Taiwanese history teaches a lesson in peace

By Meylysa

In honor of one of my ancestral homelands, I’d like to bring focus your attention on Taiwan. Though a small, little island off the coast of Asia, it is the 14th largest economic power in the world. Though the most recent news you may have heard would include dirty campaign funding to Clinton and the recent threats China made against it, there is a lot more to this little island nation.
I would like to reveal a piece of history that has shaped the lives of many Taiwanese and Taiwanese Americans. Fifty years ago, Feb. 28, 1947, a historic event in Taiwanese history took place that is now bitterly referred to as the 2-28 incident.
My father told me one must know about 2-28 in order to understand the sentiment of the Taiwanese in Formosa (Taiwan) during that time.
First, a brief historical note. The Chinese, under Chiang Kai Shek, occupied Taiwan after losing to Mao Tse Tung during the Communist Revolution. General Chen Yi, Chiang Kai Shek’s appointed governor of Taiwan, created a government monopoly in 1947 on cigarette peddling.
A Taiwanese woman selling cigarettes on the evening of Feb. 27 was stopped by the police. They seized her cigarettes and money and pistol-whipped her when she resisted. They then fired upon the gathering crowd, killing one onlooker.
In response to the incident, the Taiwanese revolted and began attacking recent immigrant mainlanders and Kuomintang soldiers. After taking control of the government, they filed their grievances in the form of a Settlement Committee with Chen. Chen asked for a wider forum of Taiwanese activists to better understand the issues and gathered the names of all activists present.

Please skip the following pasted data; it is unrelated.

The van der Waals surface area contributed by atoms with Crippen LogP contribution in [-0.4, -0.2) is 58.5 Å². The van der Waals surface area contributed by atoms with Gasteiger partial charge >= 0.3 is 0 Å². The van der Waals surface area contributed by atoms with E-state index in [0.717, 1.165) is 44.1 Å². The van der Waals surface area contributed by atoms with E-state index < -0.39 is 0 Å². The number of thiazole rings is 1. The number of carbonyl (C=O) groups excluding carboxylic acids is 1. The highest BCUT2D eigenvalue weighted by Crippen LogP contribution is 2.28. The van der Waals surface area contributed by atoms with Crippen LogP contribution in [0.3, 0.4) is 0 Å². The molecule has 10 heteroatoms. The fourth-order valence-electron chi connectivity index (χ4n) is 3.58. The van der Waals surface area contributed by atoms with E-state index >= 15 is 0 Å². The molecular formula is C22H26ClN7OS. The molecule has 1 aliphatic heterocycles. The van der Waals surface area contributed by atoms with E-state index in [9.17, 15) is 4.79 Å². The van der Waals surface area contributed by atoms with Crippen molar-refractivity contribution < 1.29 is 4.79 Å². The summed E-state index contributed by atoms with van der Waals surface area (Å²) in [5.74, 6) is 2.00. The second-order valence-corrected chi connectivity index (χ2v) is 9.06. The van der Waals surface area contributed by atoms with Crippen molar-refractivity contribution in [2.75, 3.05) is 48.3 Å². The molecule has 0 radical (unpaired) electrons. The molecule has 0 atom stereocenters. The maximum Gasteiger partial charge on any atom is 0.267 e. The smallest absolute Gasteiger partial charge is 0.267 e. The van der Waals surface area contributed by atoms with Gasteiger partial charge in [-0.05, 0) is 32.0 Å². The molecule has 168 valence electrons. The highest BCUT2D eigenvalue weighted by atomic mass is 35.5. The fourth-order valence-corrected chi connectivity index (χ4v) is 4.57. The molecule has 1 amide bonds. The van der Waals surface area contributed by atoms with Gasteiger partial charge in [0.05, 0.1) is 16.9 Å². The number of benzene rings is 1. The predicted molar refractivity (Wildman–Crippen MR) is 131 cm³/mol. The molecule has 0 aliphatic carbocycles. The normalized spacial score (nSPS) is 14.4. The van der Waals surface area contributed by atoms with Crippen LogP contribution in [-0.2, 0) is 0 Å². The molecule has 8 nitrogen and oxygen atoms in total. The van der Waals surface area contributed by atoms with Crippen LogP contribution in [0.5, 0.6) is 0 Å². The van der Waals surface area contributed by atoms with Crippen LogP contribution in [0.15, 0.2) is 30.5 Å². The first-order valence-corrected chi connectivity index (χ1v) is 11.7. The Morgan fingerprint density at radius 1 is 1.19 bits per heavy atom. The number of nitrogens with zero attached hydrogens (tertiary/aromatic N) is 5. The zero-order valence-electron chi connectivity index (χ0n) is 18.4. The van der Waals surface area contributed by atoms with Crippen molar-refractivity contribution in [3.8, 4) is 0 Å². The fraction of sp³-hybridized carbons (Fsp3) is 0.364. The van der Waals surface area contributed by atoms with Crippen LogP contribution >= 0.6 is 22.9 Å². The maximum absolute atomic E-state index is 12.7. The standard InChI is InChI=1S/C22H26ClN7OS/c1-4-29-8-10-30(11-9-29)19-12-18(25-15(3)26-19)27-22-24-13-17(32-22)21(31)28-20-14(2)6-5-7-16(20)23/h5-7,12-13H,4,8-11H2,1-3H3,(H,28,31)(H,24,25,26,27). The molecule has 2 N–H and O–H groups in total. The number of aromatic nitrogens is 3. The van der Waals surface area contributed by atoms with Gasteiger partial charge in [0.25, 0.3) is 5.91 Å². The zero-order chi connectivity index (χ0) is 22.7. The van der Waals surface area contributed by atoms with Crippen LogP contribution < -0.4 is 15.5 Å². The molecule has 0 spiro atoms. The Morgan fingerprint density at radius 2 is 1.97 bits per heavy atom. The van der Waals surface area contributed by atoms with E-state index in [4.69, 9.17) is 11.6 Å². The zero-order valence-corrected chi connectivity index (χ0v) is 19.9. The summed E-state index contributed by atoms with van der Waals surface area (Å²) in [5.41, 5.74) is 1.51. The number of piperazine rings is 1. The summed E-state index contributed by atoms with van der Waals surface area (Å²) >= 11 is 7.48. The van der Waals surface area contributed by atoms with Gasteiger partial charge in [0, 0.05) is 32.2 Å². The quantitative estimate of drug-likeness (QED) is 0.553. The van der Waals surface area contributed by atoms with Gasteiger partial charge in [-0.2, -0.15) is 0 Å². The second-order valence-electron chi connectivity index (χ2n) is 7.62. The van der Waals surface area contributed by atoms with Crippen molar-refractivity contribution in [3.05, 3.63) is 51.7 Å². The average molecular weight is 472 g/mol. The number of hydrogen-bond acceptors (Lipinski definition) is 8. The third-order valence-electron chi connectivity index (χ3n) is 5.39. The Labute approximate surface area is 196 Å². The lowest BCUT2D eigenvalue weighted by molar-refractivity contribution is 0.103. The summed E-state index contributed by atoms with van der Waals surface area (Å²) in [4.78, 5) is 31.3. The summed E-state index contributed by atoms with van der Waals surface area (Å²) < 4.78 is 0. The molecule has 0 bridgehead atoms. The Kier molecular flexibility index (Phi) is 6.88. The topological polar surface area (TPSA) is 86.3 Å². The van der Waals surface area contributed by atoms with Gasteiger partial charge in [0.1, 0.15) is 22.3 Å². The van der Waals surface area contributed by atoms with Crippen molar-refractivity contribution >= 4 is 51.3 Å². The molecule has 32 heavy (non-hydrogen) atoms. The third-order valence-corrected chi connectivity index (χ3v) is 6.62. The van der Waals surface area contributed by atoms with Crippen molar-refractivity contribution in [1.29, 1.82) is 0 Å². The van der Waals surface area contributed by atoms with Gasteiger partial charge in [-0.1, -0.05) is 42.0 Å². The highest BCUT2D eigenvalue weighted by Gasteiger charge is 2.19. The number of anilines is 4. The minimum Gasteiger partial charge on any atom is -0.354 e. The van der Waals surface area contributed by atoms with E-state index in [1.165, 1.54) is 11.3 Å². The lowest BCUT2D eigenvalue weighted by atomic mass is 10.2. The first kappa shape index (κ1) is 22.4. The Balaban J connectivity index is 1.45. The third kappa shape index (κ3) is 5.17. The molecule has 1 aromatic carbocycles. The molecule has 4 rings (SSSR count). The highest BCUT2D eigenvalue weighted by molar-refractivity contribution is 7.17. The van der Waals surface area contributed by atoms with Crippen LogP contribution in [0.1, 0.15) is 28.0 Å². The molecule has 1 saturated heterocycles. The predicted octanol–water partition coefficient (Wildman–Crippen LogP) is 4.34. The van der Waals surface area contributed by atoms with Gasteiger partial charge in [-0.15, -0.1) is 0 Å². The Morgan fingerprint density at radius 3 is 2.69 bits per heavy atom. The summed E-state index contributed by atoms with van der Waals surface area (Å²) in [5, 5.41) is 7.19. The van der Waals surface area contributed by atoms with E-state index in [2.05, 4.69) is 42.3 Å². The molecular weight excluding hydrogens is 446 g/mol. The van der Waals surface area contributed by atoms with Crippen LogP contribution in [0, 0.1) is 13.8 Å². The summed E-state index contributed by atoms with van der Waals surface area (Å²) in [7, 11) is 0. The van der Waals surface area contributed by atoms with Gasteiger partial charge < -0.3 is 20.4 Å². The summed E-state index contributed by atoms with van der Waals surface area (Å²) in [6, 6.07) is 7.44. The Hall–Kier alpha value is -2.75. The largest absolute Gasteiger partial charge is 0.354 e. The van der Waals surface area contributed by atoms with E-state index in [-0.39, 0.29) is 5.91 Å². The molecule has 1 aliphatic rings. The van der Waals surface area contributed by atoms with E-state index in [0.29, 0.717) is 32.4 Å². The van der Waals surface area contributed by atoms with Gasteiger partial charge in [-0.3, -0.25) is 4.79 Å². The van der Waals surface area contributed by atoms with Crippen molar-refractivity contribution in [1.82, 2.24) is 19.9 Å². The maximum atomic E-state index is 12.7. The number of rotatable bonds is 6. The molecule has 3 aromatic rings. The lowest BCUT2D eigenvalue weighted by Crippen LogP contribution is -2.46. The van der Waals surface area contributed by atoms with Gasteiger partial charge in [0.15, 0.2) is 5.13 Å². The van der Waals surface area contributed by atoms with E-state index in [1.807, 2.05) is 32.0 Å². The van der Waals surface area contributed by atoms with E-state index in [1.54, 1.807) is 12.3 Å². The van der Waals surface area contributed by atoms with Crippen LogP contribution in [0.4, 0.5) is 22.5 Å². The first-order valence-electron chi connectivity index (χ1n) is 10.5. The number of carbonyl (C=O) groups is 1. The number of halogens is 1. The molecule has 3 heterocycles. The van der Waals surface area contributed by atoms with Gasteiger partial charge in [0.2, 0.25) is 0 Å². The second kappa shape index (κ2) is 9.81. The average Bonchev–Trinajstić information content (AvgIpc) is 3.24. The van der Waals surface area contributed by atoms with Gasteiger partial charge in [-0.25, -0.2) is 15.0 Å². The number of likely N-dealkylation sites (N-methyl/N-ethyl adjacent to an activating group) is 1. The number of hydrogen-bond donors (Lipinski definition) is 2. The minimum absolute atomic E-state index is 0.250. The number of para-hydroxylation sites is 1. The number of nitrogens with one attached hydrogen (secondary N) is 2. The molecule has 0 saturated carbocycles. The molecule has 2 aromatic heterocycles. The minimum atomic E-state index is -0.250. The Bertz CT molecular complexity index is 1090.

The Settlement Committee presented their reform plan on March 7 to Chen. They demanded autonomous provincial government with two-thirds of the Cabinet to be composed of people resident on Taiwan for at least 10 years, and they also insisted on basic political and civil rights.
The next day, when 50,000 Chinese soldiers returned to the island, all Taiwanese dissidents were murdered.
“The administration proceeded to track down people on its lists of dissidents, killing journalists, doctors, lawyers and businessmen. Troops systematically wiped out an entire generation of the Taiwanese elite and also killed many ordinary urban and rural people at random (Cohen, ‘Taiwan at the Crossroads,’ p. 12).”
Over a period of several months, an estimated 20,000 to 50,000 people were beheaded, shot or found missing. Typical procedure was to rob a house and kill all of the men. Bodies are still being discovered today.
It is at this time of year that I reflect on the many countries suffering from wars for independence and also the many histories that I do not know about.
I have come to appreciate the human spirit and the lives of those who died for their ideals. It was only last year that Taiwan had its first democratic election.
Although the world seems to pass at a quick pace, it is important to remember how much more we have to appreciate living in the United States.

This column originally ran in the Friday, March 7 issue of The Dartmouth, Dartmouth College’s student newspaper.